Saturday, 19 June 2010

[creative-radio] Community Radio Coming Out Of the Shadows in Asia

RT @mediafound: Community Radio Coming Out Of the Shadows in Asia


Community Radio Coming Out Of the Shadows in Asia
Thursday, 17 June 2010 08:50
Written by Kalinga Seneviratne*

SINGAPORE (IDN) - In the 1990s, pressured by the globalization push from
the West, there was a great wave of media liberalization across Asia. Many
governments reluctantly gave up control of the airwaves, first allowing
private FM radio and later private television channels as well.

A decade or more after this wave of media liberation swept Asia, many
communication experts in the region are now arguing whether private
commercialized media really allows freedom of expression and promotes
cultural diversity.

It has mainly resulted in private radio licenses going to entrepreneurs who
want to use the radio to promote their other business interests or political
ambitions, and sometimes both. Thus a new wave of media liberalization is
now sweeping Asia -- that is the spread of community radio.

This was acknowledged by the recent Asia Media Summit in Beijing when for
the first time a plenary session on community radio was introduced under the
title "Promoting'On-Air Diversity': A Case for Community Broadcasting".

While community radio expanded rapidly in Latin America and Africa in the
1990s, in Asia it was slow to take off. Asia's first foray into community
radio Mahaveli Community Radio (MCR) in Sri Lanka has faced government
indifference since its launch in the late 1980s. But Philippines Tambuli
community radio, which was inspired by the MCR experiment, has expanded in
the past decade and a half to over 30 stations. Nepal -- whose inspiration
was Tambuli -- has seen a dramatic increase in community based radio in the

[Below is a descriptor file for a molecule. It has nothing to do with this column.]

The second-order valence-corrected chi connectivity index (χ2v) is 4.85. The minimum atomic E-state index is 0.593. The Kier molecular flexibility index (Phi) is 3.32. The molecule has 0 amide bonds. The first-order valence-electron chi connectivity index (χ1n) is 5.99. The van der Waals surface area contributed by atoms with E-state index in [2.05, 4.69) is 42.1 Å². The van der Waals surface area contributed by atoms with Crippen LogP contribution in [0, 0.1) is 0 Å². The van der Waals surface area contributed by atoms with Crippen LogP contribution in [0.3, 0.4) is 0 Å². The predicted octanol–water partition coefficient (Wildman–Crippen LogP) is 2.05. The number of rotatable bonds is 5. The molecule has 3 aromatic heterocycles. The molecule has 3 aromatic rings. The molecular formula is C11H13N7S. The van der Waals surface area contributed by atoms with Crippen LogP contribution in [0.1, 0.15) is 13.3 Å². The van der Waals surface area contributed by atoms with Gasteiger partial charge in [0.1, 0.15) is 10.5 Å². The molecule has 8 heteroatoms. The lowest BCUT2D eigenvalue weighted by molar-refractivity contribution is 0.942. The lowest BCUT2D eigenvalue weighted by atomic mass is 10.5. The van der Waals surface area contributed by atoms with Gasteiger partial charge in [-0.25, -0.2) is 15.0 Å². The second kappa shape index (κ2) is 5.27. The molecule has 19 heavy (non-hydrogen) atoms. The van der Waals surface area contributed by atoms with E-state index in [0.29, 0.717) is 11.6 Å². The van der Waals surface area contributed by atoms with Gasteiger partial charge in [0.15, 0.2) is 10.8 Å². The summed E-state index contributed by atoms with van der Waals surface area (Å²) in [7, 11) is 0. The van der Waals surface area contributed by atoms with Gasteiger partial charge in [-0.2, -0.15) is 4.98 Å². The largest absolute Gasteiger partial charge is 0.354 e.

past decade which has tempted some to call community radio the mainstream
radio in the Himalayan republic.

In Thailand, where there is an estimated 6000 community radio stations that
have sprung up since the 1997 constitution paved the way for peoples' radio,
the community radio is credited for having mobilized the peasants and
farmers' 'red shirt' movement to take on the traditional ruling elites in
Bangkok that includes the monarchy and the military.



A shinning example of the spread of community radio in Asia is Nepal, where
there is an estimated 60 such stations across the country. Most of them were
instrumental in mobilizing people to overthrow the monarchy and create a
republic in 2006. But, its very success is threatening to undermine the



Indonesia, which has also seen a proliferation of so-called community radio
stations in the country of 205 million people, is also facing a similar
situation because there is no category for community radio licensing.



Some stations have also fallen prey to a foreign agenda, where western
funding agencies have supported projects to promote freedom of speech in
countries, which have not had a liberal open democratic system. This has
created friction with governments and hindered the localization of the
community radio, especially in economic sustainability.

Western funding agencies must also realize that in the age of globalisation
community radio could play a leading role in helping people to protect,
nurture and develop their local cultural expressions -- such as music and
poetry -- in the face of the international global media onslaught such as
from MTV.

Such a role for community radio is also an issue of freedom of expression.
For many rural, remote or marginalized communities community radio could
provide a great service in providing education and overcoming the literacy
barriers. Some of these communities don't always belong to ethnic


* Dr Kalinga Seneviratne is a Sri Lankan born journalist, radio broadcaster,
television documentary maker and an international communications analyst. He
currently works as the Head of Research at the Asian Media Information and
Communication Centre (AMIC) in Singapore.

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